In the second part of a series reported over a six-month period, the Atlanta Journal-Constitution tells the story of Jacqueline Hooser and the effort by her mother to get her to stop using methamphetamines.
The newspaper recounted Hooser’s writing “in girlish looping script about ‘getting geeked’ — getting high. Her writings were a jumble, a confused catalog of the disaster her life had become. They revealed the delusions, selfishness and profound sadness of a methamphetamine abuser.”
Hooser wrote that getting high was about escaping regret and shame. She wanted to get her life on track, but her only escape was more meth. She wrote in one journal entry: too many holes in the brain. This story is about a young mother running from the responsibility of motherhood. It is about her own mother, trying to save her daughter but not knowing how. It is about how Jacque’s unraveling led to the deaths of innocent strangers — another mother and another child.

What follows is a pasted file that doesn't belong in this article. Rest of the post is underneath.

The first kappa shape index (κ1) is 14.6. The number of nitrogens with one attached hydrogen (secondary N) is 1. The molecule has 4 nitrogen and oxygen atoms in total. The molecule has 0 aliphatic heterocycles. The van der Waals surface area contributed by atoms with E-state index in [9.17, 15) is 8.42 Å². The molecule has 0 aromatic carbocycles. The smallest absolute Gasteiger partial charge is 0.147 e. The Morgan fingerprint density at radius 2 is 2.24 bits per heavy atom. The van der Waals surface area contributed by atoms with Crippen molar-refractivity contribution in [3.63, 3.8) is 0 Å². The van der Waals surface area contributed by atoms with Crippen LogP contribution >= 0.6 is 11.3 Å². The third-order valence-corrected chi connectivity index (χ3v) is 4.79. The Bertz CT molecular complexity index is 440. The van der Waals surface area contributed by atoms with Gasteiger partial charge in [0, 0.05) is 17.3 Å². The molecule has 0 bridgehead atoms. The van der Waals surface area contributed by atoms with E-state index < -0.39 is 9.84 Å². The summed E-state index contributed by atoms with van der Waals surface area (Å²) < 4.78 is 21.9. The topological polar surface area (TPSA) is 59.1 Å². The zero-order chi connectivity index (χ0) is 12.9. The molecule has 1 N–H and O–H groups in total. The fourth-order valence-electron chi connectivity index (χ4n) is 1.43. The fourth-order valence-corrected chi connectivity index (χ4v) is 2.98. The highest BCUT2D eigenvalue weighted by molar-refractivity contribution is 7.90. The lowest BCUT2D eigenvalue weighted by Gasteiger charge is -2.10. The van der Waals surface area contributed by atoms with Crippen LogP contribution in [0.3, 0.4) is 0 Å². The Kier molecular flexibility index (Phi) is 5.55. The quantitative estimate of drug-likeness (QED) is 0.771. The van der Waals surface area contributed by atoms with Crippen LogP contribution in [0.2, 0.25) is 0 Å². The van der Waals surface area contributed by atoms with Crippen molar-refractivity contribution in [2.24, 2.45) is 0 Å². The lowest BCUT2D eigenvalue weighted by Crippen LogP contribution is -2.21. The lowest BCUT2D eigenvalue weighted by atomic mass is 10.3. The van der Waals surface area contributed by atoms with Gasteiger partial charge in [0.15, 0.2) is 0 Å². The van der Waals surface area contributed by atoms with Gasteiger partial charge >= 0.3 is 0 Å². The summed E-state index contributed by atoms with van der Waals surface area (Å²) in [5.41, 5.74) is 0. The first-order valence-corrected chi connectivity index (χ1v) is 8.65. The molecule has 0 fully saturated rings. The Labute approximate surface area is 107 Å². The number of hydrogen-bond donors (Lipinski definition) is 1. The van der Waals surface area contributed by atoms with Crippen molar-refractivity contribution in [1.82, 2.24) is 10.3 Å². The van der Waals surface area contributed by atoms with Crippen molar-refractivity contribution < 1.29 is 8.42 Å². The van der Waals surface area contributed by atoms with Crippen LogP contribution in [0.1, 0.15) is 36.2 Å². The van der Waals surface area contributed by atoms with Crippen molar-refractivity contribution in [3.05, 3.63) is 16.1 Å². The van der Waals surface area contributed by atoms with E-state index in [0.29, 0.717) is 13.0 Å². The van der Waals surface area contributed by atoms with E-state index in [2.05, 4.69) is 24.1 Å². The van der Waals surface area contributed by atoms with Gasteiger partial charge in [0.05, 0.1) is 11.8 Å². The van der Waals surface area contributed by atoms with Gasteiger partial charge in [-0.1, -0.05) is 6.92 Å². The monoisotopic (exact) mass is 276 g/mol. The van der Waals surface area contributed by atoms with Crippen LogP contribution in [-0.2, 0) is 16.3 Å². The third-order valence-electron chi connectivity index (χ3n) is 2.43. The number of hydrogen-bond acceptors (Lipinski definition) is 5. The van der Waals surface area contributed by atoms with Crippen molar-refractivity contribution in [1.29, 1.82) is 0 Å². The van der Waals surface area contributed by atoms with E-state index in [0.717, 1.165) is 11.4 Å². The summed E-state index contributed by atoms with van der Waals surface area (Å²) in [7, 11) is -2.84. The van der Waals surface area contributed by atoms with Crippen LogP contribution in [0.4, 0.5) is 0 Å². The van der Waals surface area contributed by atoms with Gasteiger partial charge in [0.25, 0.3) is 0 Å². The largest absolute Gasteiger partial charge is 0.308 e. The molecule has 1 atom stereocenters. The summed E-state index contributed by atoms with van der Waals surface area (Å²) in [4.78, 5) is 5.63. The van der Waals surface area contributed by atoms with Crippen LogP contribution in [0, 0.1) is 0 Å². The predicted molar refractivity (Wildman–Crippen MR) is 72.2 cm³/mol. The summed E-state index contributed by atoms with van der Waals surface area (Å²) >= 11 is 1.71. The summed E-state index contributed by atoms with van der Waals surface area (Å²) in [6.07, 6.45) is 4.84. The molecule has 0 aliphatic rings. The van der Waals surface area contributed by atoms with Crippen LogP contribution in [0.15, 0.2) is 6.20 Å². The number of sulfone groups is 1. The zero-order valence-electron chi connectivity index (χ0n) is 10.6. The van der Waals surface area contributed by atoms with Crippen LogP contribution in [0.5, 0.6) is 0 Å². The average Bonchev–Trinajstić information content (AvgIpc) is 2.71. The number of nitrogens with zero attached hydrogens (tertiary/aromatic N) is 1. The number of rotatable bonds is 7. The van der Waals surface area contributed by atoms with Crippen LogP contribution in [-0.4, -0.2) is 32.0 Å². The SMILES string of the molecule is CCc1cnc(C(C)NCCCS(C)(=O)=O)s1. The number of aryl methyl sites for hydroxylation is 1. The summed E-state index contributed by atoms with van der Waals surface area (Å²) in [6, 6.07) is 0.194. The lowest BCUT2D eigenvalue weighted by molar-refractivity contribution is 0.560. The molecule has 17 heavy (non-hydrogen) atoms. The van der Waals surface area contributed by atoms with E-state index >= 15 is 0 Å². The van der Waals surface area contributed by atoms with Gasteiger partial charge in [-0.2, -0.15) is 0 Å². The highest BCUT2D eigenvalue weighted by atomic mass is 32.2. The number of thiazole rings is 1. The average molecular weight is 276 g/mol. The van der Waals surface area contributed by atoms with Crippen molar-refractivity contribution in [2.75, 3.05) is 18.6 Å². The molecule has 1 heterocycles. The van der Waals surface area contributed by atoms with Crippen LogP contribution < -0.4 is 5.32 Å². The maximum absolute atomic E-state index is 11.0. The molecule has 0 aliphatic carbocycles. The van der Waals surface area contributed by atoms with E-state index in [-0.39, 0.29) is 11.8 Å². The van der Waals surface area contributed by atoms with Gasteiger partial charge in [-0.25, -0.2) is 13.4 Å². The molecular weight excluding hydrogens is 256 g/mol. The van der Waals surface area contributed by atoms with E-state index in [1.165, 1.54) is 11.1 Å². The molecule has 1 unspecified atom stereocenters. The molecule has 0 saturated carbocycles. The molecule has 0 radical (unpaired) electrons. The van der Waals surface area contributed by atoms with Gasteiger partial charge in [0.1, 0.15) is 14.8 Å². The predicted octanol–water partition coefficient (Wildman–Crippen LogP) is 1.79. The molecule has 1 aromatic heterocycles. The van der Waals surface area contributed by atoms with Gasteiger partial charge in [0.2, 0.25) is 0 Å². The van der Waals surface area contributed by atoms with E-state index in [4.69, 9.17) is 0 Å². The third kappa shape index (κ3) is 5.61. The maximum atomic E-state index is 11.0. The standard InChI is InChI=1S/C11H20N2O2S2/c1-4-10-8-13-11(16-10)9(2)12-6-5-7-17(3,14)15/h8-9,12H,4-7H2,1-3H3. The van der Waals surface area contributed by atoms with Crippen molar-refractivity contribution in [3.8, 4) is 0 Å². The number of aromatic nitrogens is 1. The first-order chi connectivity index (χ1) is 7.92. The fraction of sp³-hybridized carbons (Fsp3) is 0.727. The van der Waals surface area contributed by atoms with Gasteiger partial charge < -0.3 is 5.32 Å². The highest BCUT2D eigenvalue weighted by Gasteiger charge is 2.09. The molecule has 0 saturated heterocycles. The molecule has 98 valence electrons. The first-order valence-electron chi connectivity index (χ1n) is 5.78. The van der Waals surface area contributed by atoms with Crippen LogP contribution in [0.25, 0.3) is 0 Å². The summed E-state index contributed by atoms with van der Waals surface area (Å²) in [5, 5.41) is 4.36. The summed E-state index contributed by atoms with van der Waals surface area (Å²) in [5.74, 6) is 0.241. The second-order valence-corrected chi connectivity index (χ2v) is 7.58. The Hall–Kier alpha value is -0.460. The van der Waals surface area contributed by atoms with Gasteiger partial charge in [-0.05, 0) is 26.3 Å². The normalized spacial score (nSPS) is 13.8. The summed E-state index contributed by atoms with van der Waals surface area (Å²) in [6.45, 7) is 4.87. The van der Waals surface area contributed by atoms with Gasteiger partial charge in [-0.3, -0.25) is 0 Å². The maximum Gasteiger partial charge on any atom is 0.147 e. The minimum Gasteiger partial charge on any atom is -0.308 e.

It is a story of a potent, cheap drug knaown by many names: crank, crys, crystal, ice or meth that the Journal-Constitution says “is sweeping Georgia and the South, cutting across age groups, races and classes. It already has ravaged the West and Midwest. Previous epidemics, like cocaine and heroin, required sophisticated smuggling to distribute a supply to customers. Methamphetamine is spreading faster, because it is so easy to make the drug and get into the business. Local production requires no network or upfront expense, just a recipe and simple ingredients from a pharmacy or hardware store.